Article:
Impact On Dev. Prospects And Nationhood (2)


By Obadiah Mailafia 

The African Union (AU) Convention on Prevention and Combating Terrorism 1994 defines terrorism as “any act which is a violation of the criminal …which may endanger the life, physical integrity or freedom of, or cause serious injury or death to any person, any number or group of persons or causes or may cause damage to public or private property, natural resources, environmental or cultural heritage and is calculated or intended to: (a) intimidate, put in fear, coerce or induce any government, body, institution, the general public or any segment thereof, to do or abstain from doing any act, or to adopt or abandon a particular standpoint or to act according to certain principles; or (b) disrupt any public service, the delivery of any essential service to the public or to create a public emergency; or (c) create general insurrection in a State.”

Perhaps the 1992 definition by the United Nations could be regarded as being the more authoritative and more definitive one, given its universal appeal. The UN defines terrorism as an “anxiety-inspiring method of repeated violent action, employed by (semi) clandestine individual, group or state actors, for idiosyncratic, criminal or political reasons, whereby – in contrast to assassination – the direct targets of violence are not the main targets.”

For our purpose, therefore, we understand terrorism to mean all forms of violent action by clandestine and semi-clandestine actors aimed at achieving criminal, military, religious, political or other objectives, with such actions often directed at government and non-combatant populations with the deliberate objective of spreading fear, anxiety and terror.

Terrorism in the Sahel Region

Following the fall of the Libyan capital of Tripoli in early September, 2011, it was discovered that a gigantic cache of advanced anti-aircraft rockets were missing from a raided storage space in Tripoli. Among the missing weapons are the most advanced Russian surface-to-air missile, the SA-24, and an earlier version called the SA-7. Highly accurate, the heat-seeking weapons are easily launched from a shoulder or a truck bed and are able to take down low-flying aircraft. This confirms fears that the Gaddafi regime’s weapons had been smuggled into neighbouring Niger, Mali or Mauritania by al Qaeda in the Islamic Maghreb (AQIM), the terrorist network’s quickly growing arm in the Sahel, a region that has become an ungoverned haven for militant activity.

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“Long seen as a fringe branch of the global terrorist operation, AQIM can no longer be viewed as merely a local menace. This problem isn’t local,” says one analyst of terrorism in the Sahel.

“We’re going to see AQIM become more assertive, taking over entire areas and consolidating its presence. And we’ll see more armed actions against the Mauritanians, Algerians, Mali and Niger.”

A jumble of weak governance, rampant drug smuggling and deep-seated economic frustration, the region has long been a powder keg waiting for this kind of match — and it’s easy to see how the region’s vast deserts and rugged, remote mountains, which have allowed AQIM to fuel its own steady growth, could provide shelter to even the most hunted man on the planet. For the past few years, the group has used hefty ransoms from the kidnapping of Westerners to build its nest egg and has focused on ingratiating itself financially with rural tribes who feel marginalized by their governments. On the streets of Ouagadougou, the capital of Burkina Faso, a storekeeper said he was so poor that he would welcome Gaddafi “or anyone else who will give me money.” Though the exact figure of AQIM’s wealth is unknown, an average ransom runs in the millions. Last month, the group negotiated the release of two Spanish hostages for roughly $10 million.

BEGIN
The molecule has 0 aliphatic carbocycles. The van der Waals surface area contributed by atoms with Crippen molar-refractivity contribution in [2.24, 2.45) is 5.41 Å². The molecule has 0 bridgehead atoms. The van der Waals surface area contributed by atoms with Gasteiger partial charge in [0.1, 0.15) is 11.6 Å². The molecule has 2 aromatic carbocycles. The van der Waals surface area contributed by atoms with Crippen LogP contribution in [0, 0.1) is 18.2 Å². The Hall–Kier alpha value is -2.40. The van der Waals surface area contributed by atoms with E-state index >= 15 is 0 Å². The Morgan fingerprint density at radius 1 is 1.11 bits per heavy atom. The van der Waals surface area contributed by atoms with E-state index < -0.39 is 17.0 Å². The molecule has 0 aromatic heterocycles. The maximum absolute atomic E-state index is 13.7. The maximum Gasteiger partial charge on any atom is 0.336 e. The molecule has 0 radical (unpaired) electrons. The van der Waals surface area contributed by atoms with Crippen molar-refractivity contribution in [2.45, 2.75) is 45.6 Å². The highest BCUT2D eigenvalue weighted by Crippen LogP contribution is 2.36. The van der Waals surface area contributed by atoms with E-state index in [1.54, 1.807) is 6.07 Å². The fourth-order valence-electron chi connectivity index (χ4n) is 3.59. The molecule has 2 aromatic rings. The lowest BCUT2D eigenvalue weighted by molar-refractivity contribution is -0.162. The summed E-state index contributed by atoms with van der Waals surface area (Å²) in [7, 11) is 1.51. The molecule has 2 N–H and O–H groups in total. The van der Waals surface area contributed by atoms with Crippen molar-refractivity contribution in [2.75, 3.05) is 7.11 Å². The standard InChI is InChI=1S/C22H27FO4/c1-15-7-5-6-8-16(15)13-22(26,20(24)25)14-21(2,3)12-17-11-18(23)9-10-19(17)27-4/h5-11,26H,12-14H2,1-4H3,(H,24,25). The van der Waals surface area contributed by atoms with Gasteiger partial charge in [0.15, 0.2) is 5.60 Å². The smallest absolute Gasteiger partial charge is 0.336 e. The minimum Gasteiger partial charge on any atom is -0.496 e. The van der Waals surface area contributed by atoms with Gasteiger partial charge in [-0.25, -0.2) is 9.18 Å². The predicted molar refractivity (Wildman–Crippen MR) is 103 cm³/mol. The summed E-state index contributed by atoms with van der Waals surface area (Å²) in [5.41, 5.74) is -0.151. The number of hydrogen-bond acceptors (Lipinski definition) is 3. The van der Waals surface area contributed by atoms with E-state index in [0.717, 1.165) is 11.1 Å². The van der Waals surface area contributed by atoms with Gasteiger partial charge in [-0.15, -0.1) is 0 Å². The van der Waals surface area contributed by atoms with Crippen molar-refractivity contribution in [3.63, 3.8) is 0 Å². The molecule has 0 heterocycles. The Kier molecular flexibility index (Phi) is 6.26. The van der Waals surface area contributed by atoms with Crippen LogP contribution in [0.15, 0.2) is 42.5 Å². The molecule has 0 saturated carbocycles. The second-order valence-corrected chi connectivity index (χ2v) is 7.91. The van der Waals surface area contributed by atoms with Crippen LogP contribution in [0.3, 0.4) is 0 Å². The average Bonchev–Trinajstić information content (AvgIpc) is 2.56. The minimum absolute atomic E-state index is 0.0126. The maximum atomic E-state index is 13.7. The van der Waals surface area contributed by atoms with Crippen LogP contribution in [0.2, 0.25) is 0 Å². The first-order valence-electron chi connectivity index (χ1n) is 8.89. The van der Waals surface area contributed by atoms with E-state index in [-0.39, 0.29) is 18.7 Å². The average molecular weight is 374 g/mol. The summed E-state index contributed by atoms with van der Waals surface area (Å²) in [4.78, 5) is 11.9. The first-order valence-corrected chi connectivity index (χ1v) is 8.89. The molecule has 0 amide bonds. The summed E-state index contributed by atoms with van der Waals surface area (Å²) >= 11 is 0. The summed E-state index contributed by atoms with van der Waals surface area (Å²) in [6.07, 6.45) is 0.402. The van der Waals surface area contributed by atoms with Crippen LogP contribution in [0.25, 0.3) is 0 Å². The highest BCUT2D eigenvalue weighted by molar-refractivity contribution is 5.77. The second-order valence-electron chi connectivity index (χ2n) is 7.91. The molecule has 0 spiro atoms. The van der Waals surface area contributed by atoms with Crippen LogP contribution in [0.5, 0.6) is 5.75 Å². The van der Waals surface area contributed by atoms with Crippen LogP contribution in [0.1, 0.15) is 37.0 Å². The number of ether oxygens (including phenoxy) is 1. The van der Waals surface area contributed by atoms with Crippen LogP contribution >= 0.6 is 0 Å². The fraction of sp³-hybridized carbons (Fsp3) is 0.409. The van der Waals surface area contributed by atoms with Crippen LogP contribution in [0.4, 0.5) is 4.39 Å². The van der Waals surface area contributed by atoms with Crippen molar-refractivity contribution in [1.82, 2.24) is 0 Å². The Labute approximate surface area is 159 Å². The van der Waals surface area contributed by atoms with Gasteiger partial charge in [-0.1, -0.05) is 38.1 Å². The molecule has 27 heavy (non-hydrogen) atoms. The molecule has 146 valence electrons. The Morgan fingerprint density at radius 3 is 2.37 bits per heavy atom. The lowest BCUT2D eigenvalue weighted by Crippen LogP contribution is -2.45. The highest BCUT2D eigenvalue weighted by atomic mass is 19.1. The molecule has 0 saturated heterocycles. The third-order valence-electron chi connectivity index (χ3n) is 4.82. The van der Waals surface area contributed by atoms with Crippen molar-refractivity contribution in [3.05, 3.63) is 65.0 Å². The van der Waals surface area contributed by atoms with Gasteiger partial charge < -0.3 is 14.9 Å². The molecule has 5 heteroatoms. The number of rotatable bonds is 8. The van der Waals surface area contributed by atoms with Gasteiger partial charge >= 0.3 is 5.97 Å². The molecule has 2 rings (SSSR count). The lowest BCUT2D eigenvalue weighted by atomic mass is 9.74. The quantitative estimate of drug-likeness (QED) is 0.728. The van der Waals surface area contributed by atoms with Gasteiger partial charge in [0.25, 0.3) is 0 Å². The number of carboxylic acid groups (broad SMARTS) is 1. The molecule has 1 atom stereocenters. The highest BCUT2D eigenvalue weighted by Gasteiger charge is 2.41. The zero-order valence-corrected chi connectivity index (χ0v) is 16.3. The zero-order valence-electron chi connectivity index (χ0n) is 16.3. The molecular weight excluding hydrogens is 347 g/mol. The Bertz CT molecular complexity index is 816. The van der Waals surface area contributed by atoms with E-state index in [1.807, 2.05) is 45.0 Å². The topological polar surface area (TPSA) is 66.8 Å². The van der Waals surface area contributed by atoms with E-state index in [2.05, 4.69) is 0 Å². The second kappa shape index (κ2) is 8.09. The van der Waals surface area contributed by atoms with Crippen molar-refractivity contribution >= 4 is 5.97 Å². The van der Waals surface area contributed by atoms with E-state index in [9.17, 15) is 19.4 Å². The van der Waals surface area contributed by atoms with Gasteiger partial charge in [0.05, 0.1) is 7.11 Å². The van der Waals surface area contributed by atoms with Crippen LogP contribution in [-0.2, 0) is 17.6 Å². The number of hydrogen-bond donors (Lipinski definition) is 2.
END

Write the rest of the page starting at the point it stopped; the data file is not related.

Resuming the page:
The region “provides al Qaeda the optimum conditions it has traditionally sought — weak states, vast areas outside the purview of the government and disaffected ethnic groups,” says Barak Barfi, a New America Foundation fellow based in Libya. “It should come as no surprise AQIM has established bases in the area.”

Paul Melly, an analyst at the London-based think tank Chatham House who specializes in West Africa, says the group “has been able to operate with relative ease in the central Sahara,” physically difficult for small, poorly equipped national armies to control. To squash AQIM would be a formidable task, even for stronger armies. The group’s dominance in the region extends from its control of drug-smuggling routes across the Libyan border and throughout the region — which could potentially have been used to smuggle rockets too — and alliances with dangerous local terrorist organizations like Nigeria’s radical Islamist sect, Boko Haram, whose operatives train with AQIM in the Mali mountains.

  •Dr. Mailafia wrote this paper for the Governor of  Central Bank of Nigeria. Source: Time, Washington DC.

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